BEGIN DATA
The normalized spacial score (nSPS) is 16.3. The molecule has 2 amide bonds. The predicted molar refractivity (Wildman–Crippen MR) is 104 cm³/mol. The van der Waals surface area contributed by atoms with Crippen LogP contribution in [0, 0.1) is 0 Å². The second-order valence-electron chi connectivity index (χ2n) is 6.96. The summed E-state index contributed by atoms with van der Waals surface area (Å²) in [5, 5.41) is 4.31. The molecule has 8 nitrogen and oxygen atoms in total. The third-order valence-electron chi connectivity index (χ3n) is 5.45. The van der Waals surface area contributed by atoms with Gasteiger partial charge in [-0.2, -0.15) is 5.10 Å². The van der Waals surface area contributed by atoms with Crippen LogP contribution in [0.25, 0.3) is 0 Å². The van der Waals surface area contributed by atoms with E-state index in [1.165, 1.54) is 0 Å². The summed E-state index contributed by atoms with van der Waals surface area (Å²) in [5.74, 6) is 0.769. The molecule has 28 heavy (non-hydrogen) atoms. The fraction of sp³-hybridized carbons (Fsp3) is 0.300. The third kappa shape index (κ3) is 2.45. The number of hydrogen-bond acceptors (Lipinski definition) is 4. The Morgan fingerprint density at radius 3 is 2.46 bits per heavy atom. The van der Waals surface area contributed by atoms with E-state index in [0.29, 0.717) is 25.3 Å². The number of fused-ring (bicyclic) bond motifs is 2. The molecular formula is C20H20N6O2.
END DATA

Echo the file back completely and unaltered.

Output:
The normalized spacial score (nSPS) is 16.3. The molecule has 2 amide bonds. The predicted molar refractivity (Wildman–Crippen MR) is 104 cm³/mol. The van der Waals surface area contributed by atoms with Crippen LogP contribution in [0, 0.1) is 0 Å². The second-order valence-electron chi connectivity index (χ2n) is 6.96. The summed E-state index contributed by atoms with van der Waals surface area (Å²) in [5, 5.41) is 4.31. The molecule has 8 nitrogen and oxygen atoms in total. The third-order valence-electron chi connectivity index (χ3n) is 5.45. The van der Waals surface area contributed by atoms with Gasteiger partial charge in [-0.2, -0.15) is 5.10 Å². The van der Waals surface area contributed by atoms with Crippen LogP contribution in [0.25, 0.3) is 0 Å². The van der Waals surface area contributed by atoms with E-state index in [1.165, 1.54) is 0 Å². The summed E-state index contributed by atoms with van der Waals surface area (Å²) in [5.74, 6) is 0.769. The molecule has 28 heavy (non-hydrogen) atoms. The fraction of sp³-hybridized carbons (Fsp3) is 0.300. The third kappa shape index (κ3) is 2.45. The number of hydrogen-bond acceptors (Lipinski definition) is 4. The Morgan fingerprint density at radius 3 is 2.46 bits per heavy atom. The van der Waals surface area contributed by atoms with E-state index in [0.29, 0.717) is 25.3 Å². The number of fused-ring (bicyclic) bond motifs is 2. The molecular formula is C20H20N6O2.